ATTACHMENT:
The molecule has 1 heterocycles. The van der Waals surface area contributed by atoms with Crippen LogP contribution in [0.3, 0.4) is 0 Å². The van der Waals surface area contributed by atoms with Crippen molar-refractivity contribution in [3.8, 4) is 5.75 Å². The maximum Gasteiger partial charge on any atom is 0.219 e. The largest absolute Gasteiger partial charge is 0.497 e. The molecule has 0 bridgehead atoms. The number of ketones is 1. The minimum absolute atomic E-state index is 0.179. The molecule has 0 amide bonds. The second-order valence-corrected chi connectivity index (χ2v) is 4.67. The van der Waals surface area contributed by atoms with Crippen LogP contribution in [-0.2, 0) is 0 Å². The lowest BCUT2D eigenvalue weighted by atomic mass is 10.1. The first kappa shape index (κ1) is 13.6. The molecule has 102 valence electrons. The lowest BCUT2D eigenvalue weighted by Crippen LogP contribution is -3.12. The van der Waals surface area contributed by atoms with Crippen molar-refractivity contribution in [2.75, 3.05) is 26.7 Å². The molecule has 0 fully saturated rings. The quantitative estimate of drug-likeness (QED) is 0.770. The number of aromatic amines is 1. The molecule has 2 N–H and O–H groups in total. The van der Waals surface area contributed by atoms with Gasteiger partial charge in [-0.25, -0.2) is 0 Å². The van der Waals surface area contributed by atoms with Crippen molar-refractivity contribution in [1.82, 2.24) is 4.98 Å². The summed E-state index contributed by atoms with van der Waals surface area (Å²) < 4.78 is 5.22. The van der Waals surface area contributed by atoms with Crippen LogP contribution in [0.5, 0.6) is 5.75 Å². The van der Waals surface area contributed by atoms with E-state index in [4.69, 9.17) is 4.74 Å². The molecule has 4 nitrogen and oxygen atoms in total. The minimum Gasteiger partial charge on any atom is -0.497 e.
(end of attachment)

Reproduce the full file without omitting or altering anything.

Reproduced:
The molecule has 1 heterocycles. The van der Waals surface area contributed by atoms with Crippen LogP contribution in [0.3, 0.4) is 0 Å². The van der Waals surface area contributed by atoms with Crippen molar-refractivity contribution in [3.8, 4) is 5.75 Å². The maximum Gasteiger partial charge on any atom is 0.219 e. The largest absolute Gasteiger partial charge is 0.497 e. The molecule has 0 bridgehead atoms. The number of ketones is 1. The minimum absolute atomic E-state index is 0.179. The molecule has 0 amide bonds. The second-order valence-corrected chi connectivity index (χ2v) is 4.67. The van der Waals surface area contributed by atoms with Crippen LogP contribution in [-0.2, 0) is 0 Å². The lowest BCUT2D eigenvalue weighted by atomic mass is 10.1. The first kappa shape index (κ1) is 13.6. The molecule has 102 valence electrons. The lowest BCUT2D eigenvalue weighted by Crippen LogP contribution is -3.12. The van der Waals surface area contributed by atoms with Crippen molar-refractivity contribution in [2.75, 3.05) is 26.7 Å². The molecule has 0 fully saturated rings. The quantitative estimate of drug-likeness (QED) is 0.770. The number of aromatic amines is 1. The molecule has 2 N–H and O–H groups in total. The van der Waals surface area contributed by atoms with Gasteiger partial charge in [-0.25, -0.2) is 0 Å². The van der Waals surface area contributed by atoms with Crippen molar-refractivity contribution in [1.82, 2.24) is 4.98 Å². The summed E-state index contributed by atoms with van der Waals surface area (Å²) < 4.78 is 5.22. The van der Waals surface area contributed by atoms with Crippen LogP contribution in [0.5, 0.6) is 5.75 Å². The van der Waals surface area contributed by atoms with E-state index in [4.69, 9.17) is 4.74 Å². The molecule has 4 nitrogen and oxygen atoms in total. The minimum Gasteiger partial charge on any atom is -0.497 e.